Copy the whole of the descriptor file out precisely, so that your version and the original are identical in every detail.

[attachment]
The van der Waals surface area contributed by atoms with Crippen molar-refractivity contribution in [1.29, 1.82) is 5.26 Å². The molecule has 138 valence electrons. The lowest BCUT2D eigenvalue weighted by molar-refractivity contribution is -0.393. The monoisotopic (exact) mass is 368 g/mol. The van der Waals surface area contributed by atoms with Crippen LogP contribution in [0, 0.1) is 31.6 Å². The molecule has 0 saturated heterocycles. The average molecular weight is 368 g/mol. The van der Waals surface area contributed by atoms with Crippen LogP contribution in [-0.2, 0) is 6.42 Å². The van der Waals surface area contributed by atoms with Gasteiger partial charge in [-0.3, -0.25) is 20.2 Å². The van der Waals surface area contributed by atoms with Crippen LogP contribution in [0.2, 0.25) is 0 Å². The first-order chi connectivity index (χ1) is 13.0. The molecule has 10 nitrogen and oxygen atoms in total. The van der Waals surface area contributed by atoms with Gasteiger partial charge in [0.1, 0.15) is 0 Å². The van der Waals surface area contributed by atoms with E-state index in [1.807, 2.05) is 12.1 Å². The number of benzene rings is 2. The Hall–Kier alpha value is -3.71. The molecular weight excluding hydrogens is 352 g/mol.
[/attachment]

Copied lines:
The van der Waals surface area contributed by atoms with Crippen molar-refractivity contribution in [1.29, 1.82) is 5.26 Å². The molecule has 138 valence electrons. The lowest BCUT2D eigenvalue weighted by molar-refractivity contribution is -0.393. The monoisotopic (exact) mass is 368 g/mol. The van der Waals surface area contributed by atoms with Crippen LogP contribution in [0, 0.1) is 31.6 Å². The molecule has 0 saturated heterocycles. The average molecular weight is 368 g/mol. The van der Waals surface area contributed by atoms with Crippen LogP contribution in [-0.2, 0) is 6.42 Å². The van der Waals surface area contributed by atoms with Gasteiger partial charge in [-0.3, -0.25) is 20.2 Å². The van der Waals surface area contributed by atoms with Crippen LogP contribution in [0.2, 0.25) is 0 Å². The first-order chi connectivity index (χ1) is 13.0. The molecule has 10 nitrogen and oxygen atoms in total. The van der Waals surface area contributed by atoms with Gasteiger partial charge in [0.1, 0.15) is 0 Å². The van der Waals surface area contributed by atoms with E-state index in [1.807, 2.05) is 12.1 Å². The number of benzene rings is 2. The Hall–Kier alpha value is -3.71. The molecular weight excluding hydrogens is 352 g/mol.